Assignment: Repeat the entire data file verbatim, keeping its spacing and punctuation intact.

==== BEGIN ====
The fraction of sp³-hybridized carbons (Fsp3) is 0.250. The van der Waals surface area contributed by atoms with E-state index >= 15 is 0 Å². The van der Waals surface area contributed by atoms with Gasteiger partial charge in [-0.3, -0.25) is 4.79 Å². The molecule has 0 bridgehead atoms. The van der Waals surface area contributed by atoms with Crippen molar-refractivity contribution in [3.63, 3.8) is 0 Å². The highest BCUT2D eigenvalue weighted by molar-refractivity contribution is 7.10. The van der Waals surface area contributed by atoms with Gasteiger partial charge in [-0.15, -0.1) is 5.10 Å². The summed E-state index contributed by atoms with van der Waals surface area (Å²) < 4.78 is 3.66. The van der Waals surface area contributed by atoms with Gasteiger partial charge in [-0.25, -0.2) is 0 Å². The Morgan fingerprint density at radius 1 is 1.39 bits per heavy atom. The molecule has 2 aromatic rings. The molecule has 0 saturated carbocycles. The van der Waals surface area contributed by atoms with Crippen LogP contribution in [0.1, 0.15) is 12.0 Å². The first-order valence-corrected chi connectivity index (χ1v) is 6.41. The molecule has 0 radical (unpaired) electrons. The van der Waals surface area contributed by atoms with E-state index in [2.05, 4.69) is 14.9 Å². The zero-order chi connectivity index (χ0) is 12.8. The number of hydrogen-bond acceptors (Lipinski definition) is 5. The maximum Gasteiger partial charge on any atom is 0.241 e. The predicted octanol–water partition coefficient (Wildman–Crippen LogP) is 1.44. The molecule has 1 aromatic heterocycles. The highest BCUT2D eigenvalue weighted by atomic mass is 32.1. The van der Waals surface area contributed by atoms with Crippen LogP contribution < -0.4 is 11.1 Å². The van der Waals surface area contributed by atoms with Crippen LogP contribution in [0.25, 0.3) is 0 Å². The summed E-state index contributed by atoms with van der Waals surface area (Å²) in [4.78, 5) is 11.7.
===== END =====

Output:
The fraction of sp³-hybridized carbons (Fsp3) is 0.250. The van der Waals surface area contributed by atoms with E-state index >= 15 is 0 Å². The van der Waals surface area contributed by atoms with Gasteiger partial charge in [-0.3, -0.25) is 4.79 Å². The molecule has 0 bridgehead atoms. The van der Waals surface area contributed by atoms with Crippen molar-refractivity contribution in [3.63, 3.8) is 0 Å². The highest BCUT2D eigenvalue weighted by molar-refractivity contribution is 7.10. The van der Waals surface area contributed by atoms with Gasteiger partial charge in [-0.15, -0.1) is 5.10 Å². The summed E-state index contributed by atoms with van der Waals surface area (Å²) < 4.78 is 3.66. The van der Waals surface area contributed by atoms with Gasteiger partial charge in [-0.25, -0.2) is 0 Å². The Morgan fingerprint density at radius 1 is 1.39 bits per heavy atom. The molecule has 2 aromatic rings. The molecule has 0 saturated carbocycles. The van der Waals surface area contributed by atoms with Crippen LogP contribution in [0.1, 0.15) is 12.0 Å². The first-order valence-corrected chi connectivity index (χ1v) is 6.41. The molecule has 0 radical (unpaired) electrons. The van der Waals surface area contributed by atoms with E-state index in [2.05, 4.69) is 14.9 Å². The zero-order chi connectivity index (χ0) is 12.8. The number of hydrogen-bond acceptors (Lipinski definition) is 5. The maximum Gasteiger partial charge on any atom is 0.241 e. The predicted octanol–water partition coefficient (Wildman–Crippen LogP) is 1.44. The molecule has 1 aromatic heterocycles. The highest BCUT2D eigenvalue weighted by atomic mass is 32.1. The van der Waals surface area contributed by atoms with Crippen LogP contribution < -0.4 is 11.1 Å². The van der Waals surface area contributed by atoms with Crippen LogP contribution in [0.25, 0.3) is 0 Å². The summed E-state index contributed by atoms with van der Waals surface area (Å²) in [4.78, 5) is 11.7.